At the moment I’m writing a book. It is called Designs on the Past: How Hollywood Created the Ancient World. It is all about movie-making in Hollywood and movie-watching in twentieth-century America (and Britain). All of the movies I explore in the body of the book are classified as ‘epics’ – a distinct and popular cinematic genre which played a central role in twentieth-century filmmaking and defined the ancient world for generations of spectators. Designs on the Past will provide a comprehensive study of how epic films were made during the period 1916-1965. The book examines issues of film-promotion, the casting of actors, set design, costume, hair and make-up design, music and sound, script, editing, and post-production marketing. The book keeps one vital point in mind: Hollywood film making was an industry and films were primarily made and sold as financial ventures. Sure, Hollywood movies could have integrity and artistic flair, but epic films, with their grandiose budgets, rarely took artistic risks; epics were the most conservative and conventional of the movies produced during the Golden Age of Hollywood.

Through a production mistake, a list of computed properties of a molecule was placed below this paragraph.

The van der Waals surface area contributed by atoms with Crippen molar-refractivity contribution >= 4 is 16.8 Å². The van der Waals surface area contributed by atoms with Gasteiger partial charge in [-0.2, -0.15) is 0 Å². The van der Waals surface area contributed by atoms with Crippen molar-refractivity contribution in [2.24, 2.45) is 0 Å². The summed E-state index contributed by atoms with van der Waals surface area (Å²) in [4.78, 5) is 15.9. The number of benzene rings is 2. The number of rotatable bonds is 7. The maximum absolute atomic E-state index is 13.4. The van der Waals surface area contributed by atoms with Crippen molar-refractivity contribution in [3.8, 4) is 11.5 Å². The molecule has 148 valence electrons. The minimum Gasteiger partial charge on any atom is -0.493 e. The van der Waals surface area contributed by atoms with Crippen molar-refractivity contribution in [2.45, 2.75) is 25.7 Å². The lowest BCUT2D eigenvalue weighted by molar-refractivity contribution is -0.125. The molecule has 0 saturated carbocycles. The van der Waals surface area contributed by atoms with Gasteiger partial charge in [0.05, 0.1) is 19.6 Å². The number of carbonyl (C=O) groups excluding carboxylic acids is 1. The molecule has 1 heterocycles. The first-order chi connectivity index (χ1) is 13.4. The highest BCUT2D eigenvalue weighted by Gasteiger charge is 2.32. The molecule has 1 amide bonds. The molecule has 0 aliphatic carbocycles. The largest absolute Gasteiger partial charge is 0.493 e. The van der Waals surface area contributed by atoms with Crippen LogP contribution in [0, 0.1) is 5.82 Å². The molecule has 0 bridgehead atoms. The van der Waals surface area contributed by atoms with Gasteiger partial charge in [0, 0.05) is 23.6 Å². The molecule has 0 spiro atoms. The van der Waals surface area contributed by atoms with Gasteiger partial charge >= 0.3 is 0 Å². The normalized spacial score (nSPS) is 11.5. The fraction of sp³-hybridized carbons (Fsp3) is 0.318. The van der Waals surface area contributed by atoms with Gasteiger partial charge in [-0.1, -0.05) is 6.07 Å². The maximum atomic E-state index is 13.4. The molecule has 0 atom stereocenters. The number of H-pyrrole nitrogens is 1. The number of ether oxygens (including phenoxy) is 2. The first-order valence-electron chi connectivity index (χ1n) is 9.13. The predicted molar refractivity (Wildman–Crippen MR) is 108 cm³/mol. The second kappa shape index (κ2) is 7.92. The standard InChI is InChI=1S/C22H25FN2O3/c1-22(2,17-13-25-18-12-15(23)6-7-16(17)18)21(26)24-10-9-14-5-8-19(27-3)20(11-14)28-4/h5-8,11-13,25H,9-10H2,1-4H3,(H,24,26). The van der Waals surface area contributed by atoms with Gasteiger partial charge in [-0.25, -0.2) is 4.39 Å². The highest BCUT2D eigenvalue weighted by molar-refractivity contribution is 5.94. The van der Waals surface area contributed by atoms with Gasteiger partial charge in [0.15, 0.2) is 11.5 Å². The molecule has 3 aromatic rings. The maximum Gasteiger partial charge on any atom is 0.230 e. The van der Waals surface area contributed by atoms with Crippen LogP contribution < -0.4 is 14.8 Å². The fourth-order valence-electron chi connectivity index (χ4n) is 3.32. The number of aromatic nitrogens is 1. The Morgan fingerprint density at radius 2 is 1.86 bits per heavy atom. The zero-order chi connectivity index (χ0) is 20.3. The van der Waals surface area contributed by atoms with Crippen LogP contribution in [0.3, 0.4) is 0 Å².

I’m mad about old-time Hollywood. I collect pressbooks, original memorabilia, autographs of the stars, designs… All of these things are helping me put the book together. I love epic movies and I’m not ashamed to say that I am a product of overdosing on epics (like Ben Hur, Cleopatra and Quo Vadis) when I was a child. The more I watched epic movies, the more I became attuned to the ‘language’ of the genre – the conventions which traditionally combined to make the epics ‘Epic’. I became familiar with the works of the movie stars who performed in epics, the directors who created them, and the designers who visualised them – and as I did I came to realize the deep impact which epic films had on contemporary American filmmakers and cinema audiences.